Luke Easter once told Cleveland owner Bill Veeck he’d been born in 1922. At Luke Easter Night in Rochester, N.Y., in 1963, he actually told the crowd he was 52. However, the official record seems to be that he was born in 1915.
Signed by Veeck, he played a half-season in the Pacific Coast League, where he became a fan favorite, and players stood around to watch him launch batting practice home runs in awe. He hit 25 home runs in 80 games.
Easter became the Cleveland Indians’ first baseman in 1950, joining Larry Doby on one of the few integrated American League teams. As a 34-year-old rookie, he hit .280 with 28 home runs and 107 RBIs. He missed quite a bit of time the next season, playing 128 games, but still drove in 103 runs with 27 homers.
Harry Simpson, another promising Black power hitter, joined the team in 1951. Even though there was integration at that point, there was still no equality in baseball, and even teams that signed Black players had unofficial quotas, according to Stephanie Liscio, author of the book Integrating Cleveland Baseball.
Easter had “absurd power,” says Lisico. “I think it’s kinda what ended up writing Minnie Minoso’s ticket out of town,” she adds. “The Indians felt like, no more than 4 or 5 (Black players), that’s more than we are willing or comfortable to go to. They had to decide who to trade. They felt like with Luke Easter’s power and Harry Simpson’s power, you can’t deny that.”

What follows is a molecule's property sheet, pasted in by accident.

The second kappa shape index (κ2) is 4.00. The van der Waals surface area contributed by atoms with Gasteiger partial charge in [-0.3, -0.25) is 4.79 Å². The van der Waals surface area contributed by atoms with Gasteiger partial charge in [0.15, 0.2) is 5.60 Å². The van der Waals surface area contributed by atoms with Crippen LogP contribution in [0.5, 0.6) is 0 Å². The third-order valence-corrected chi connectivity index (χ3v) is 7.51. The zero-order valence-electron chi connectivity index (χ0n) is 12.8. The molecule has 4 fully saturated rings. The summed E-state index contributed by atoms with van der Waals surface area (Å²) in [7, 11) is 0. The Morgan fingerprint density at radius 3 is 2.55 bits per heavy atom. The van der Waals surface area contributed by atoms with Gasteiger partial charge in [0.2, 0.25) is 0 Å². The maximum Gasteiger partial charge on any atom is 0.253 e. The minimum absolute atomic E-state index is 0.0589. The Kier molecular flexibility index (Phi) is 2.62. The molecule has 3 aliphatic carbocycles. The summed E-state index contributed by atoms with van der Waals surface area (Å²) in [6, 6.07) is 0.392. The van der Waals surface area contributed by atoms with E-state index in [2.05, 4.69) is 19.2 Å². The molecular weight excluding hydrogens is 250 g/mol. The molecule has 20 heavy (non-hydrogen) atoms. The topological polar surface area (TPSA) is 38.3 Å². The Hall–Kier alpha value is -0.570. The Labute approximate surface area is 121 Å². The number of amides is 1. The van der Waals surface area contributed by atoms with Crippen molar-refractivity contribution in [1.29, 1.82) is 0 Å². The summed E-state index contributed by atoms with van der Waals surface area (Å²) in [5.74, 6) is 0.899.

Someone had to go, and it ended up being Minoso.
“They traded him to Chicago, where he went on to have a Hall of Fame-caliber career,” Lisico said.
Easter’s true talent level in his 20s lies beyond our grasp, even for Chalek. Easter spent years playing for unaffiliated teams in St. Louis, including the American Titanium Company; and the Cincinnati Crescents, a barnstorming team. He took a service-time job during World War II. He suffered countless injuries along the way, including a car crash while driving to a game with Sam Jethroe (who later played for the Boston Braves).
Details are scant on Easter’s early days, Chalek says.“We have nothing before age 31. He had so many injuries that just cascaded over the years, foot and leg ankle injuries. One from a car accident in 1941 where they’re driving to a game with a bunch of guys on his team. That wouldn’t have happened in the major leagues.